How much fiber is in your diet?
Adults require 21 to 38 grams of fiber per day. (Most of us don’t get enough.)
When planning your meals, you probably think about a protein, a vegetable and maybe starch. But are you including enough fiber-rich options? The answer may surprise you.
If fiber is lacking in your diet, not to worry. Adding more is easy.
What is fiber?
Fibre is a carbohydrate found in fruits, vegetables, grains and nuts.
Fiber plays a significant role in health and wellness. It prevents heart disease, Type 2 diabetes, colon cancer, and diverticulitis.
Benefits of eating fiber
Adding more fiber to your diet can:
Getting more fiber will keep you regular. Just be sure to add it gradually so your digestive system has time to adjust. Adding too much fiber too fast can cause diarrhea.
Aid in weight loss: Eating more fiber helps you feel full longer. That means a fiber-packed breakfast — think oatmeal, whole-grain cereal or fresh fruit — may keep you full until lunchtime, so you snack less.
Control blood sugar: Fiber slows the absorption of sugar, which lowers your risk of diabetes.
Lower cholesterol : Fiber can help reduce cholesterol levels, too. Cholesterol binds to fiber and travels through the digestive system, where it leaves the body rather than enter the bloodstream.
How to get more fiber
What’s even better: you don’t have to eat hay to get your fiber. By making a few small changes to your diet, you can increase your intake while still enjoying your meals. Here are a few easy ways to get more fiber:
Plan your morning meal: Choose a high-fiber option like bran flakes or oatmeal for the first meal of the day. Looking for something heartier? Try scrambled eggs with spinach and a piece of fruit.
Switch to whole grains: Swap out processed white bread with whole-grain bread. Look for labels that list whole wheat flour or whole grain as the first ingredient. And check that they have at least 2 grams of dietary fiber per serving. Side dishes of brown rice, quinoa or whole wheat pasta are another great fiber boost.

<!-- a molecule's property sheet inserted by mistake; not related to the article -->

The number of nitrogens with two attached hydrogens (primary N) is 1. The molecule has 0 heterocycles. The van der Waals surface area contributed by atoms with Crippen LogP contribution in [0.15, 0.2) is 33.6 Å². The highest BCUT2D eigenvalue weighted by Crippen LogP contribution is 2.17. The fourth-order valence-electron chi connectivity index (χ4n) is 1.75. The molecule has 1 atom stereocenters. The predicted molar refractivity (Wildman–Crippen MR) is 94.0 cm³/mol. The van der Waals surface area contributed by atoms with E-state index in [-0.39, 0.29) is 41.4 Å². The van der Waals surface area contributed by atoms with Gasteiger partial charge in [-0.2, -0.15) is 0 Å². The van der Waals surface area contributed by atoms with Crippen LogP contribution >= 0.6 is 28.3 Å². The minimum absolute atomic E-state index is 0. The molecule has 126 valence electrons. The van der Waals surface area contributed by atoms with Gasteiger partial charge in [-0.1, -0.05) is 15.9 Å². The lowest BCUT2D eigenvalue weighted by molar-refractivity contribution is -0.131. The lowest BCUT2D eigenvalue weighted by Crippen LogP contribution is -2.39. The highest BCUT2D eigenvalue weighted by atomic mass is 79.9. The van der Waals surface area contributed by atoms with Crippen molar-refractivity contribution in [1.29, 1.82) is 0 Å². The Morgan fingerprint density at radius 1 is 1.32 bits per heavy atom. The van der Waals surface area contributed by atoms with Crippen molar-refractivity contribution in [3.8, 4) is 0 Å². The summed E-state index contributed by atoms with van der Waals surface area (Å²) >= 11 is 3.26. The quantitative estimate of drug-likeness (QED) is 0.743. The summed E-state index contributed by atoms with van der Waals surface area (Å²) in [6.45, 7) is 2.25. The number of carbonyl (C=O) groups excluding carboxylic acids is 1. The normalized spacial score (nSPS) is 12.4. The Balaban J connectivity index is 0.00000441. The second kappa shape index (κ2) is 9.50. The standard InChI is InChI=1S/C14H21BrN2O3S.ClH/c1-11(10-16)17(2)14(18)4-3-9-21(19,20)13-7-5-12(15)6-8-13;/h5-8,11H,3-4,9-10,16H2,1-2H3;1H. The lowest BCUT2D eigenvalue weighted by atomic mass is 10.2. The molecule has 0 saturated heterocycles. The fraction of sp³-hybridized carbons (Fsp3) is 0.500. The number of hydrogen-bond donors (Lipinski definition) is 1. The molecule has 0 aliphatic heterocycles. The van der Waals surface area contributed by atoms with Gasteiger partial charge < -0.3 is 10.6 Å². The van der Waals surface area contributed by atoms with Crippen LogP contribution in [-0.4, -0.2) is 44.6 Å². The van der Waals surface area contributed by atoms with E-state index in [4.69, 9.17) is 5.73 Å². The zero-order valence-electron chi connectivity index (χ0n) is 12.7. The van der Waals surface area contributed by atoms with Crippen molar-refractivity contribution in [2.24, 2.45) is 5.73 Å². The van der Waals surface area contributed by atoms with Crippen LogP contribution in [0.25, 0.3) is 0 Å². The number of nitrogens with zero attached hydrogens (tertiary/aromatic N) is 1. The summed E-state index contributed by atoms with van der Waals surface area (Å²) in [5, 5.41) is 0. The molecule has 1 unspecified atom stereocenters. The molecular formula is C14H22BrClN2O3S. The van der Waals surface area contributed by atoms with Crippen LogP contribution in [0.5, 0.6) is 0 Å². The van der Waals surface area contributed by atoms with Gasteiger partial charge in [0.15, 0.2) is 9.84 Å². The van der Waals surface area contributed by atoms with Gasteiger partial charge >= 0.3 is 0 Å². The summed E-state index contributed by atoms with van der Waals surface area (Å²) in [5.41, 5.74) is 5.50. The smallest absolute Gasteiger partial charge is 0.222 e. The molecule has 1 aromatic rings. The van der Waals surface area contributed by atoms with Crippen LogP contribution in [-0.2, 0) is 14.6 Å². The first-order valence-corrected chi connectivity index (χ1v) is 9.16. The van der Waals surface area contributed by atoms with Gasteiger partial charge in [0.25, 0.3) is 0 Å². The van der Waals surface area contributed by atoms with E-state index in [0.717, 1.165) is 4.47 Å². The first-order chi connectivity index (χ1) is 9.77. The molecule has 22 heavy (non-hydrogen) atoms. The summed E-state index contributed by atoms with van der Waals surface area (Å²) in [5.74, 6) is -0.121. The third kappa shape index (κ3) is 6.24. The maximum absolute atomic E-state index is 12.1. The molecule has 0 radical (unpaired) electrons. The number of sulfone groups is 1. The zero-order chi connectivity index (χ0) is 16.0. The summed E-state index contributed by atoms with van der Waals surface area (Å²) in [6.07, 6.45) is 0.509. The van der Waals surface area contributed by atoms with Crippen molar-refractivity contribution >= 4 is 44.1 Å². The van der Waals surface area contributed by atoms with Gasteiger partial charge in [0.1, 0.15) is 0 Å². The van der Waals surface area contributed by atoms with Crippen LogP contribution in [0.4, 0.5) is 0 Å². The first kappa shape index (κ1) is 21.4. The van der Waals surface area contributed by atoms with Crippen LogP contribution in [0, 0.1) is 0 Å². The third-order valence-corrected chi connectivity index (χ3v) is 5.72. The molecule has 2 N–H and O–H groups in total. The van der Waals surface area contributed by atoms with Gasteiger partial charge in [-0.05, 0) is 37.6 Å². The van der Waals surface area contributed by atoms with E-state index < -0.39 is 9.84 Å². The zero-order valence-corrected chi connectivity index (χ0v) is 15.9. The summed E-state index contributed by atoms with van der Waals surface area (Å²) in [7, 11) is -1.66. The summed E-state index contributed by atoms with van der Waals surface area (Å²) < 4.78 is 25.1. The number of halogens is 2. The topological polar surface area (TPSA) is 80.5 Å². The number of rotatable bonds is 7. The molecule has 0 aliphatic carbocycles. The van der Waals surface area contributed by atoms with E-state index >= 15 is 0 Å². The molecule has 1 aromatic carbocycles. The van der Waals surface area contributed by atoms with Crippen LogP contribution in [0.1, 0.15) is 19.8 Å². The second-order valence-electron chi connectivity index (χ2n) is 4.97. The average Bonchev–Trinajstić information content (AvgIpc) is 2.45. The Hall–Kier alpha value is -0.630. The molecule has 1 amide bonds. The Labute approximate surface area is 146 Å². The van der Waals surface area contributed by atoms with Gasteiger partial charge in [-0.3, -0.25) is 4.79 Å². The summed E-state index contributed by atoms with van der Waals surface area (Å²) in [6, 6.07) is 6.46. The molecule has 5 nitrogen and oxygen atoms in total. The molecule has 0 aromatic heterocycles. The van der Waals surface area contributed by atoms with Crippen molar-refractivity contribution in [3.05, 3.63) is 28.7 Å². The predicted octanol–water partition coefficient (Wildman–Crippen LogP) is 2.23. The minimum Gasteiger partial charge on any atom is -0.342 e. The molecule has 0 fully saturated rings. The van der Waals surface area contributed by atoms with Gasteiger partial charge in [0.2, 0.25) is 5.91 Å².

Stick to whole foods: Although frozen meals and processed options may be quick and easy, they often fall short on essential nutrients, like fiber. Typically, the more refined or processed a food is, the lower its fiber content. Replacing canned or packaged foods or desserts with fresh, homemade options lets you raise your fiber quota.
Pick more produce: Fresh or frozen fruits and vegetables are a good source of fiber, so add them to meals and snacks throughout the day. Not sure where to start? Consider adding these high-fiber accompaniments to your plate:
- Leafy greens like spinach or kale
Boost the fiber content of your meals with legumes. Peas, beans or lentils can dress up a soup or salad.
Snack smart: When a hunger pang hits, it may be tempting to hit the kitchen for a treat. Instead of reaching for the junk food, consider noshing on these fiber-filled snacks.
Add a fiber supplement: Having trouble getting enough fiber in your diet? A fiber supplement can help. You can find them at most stores and online.
Another tip — Don’t forget the H2O. While water itself doesn’t contain fiber, it acts as a sort of “assistant” to it. “Fiber works best when it absorbs water.”
If you want to be sure your diet contains enough fiber, talk to your healthcare provider, who can help you design a diet plan that provides you with the nutrition you need.